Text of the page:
On Wednesday, NYSE Euronext Inc. announced its intention of building clearinghouse – NYSE Liffe Clearing – in London that should be operational between the second and third quarters of 2013. This is a significant attempt to erect an exchange entity on a vertical clearing model.
Initially, NYSE projects to commence the clearing of derivative contracts, while the equity trades will still be cleared by LCH.Clearnet, which cleared all of the company’s trades until now, for the time being. Besides, management also aims to transfer all the derivative trades from Amsterdam, Brussels, Lisbon and Paris to London by the first quarter of 2014.
Necessity to Invest in Clearinghouse
Clearinghouses operate as central counterparties or middlemen and guarantee every buy and sell order executed by the trading parties, thereby reducing the risk if a trader defaults. This clearing business is becoming more lucrative and significant given the stringent derivatives trading regulations in both the US and Europe.
The financial regulations and legislations now warrant that the derivative products like interest rate, credit default and other swaps should be processed through the clearers to maintain transparency and stabilize the financial system. Therefore, either exchange operators such as CME Group Inc. (CME - Free Report) and IntercontinentalExchange Inc. (ICE - Free Report) have their own clearinghouses or some like London Stock Exchange (LSE) seek the services of third party experts like LCH.Clearnet, to get their clearing strategies reassessed. LCH.Clearnet’s primary business comes from NYSE, LSE and London Metals Exchange (LME).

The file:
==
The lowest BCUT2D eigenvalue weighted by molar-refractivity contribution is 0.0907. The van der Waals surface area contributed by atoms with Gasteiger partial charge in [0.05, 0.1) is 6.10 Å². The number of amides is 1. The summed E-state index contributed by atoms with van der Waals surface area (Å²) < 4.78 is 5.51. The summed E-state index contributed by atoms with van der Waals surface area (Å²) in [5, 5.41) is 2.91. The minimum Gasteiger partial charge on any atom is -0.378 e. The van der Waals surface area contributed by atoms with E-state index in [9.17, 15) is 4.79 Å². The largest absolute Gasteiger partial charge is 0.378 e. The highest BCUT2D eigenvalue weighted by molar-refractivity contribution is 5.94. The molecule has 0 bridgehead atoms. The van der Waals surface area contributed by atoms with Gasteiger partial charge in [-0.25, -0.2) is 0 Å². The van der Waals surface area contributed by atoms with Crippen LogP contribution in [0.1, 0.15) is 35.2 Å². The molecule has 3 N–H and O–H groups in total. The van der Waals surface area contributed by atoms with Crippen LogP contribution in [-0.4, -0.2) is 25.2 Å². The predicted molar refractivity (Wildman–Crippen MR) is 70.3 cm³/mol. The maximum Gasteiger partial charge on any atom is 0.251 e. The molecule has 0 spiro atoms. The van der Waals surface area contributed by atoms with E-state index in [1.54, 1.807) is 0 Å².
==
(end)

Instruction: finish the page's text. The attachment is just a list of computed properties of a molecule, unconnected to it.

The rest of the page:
Moreover, while NYSE had been planning about building two clearinghouses since 2008 – in Paris and London, the immediate urgency on initiating a clearinghouse in London was sensed now as arch-rival LSE is into high-level negotiations to acquire a majority stake in LCH.Clearnet, since September last year. NYSE holds only 9% stake in LCH.Clearnet and had been eyeing it for most of last year. The company also plans to renegotiate new terms with LCH.Clearnet.
Meanwhile, NYSE’s clearinghouse plans had also got shelved last year as it was involved in the merger with Deutsche Boerse, which had its own clearinghouse – Eurex Clearing. However, the merger got terminated due to regulatory snags in February this year.
Nevertheless, seeking its own clearinghouse has become a priority for NYSE as other business propositions have subsided and competition has risen intensely. Hence, the company projects to incur about $85 million in building its new clearinghouse that is anticipated to generate cost synergies of about $30 million annually.
Although expenses related to building the new clearing facility will likely weigh on the financials for some time, we believe that the new clearinghouse should help NYSE by enhancing its capital and cost efficiencies, while also rendering it a competitive advantage in the peer group, besides helping it adhere to the regulatory provisions. Overall, these efforts will not only help NYSE strengthen its fundamentals but will also aid in benefiting from a satisfactory clientele, thereby boosting the long-term operating growth potential of the company.
Currently, NYSE carries a Zacks Rank #3, implying a short-term Hold rating and a long-term Neutral stance.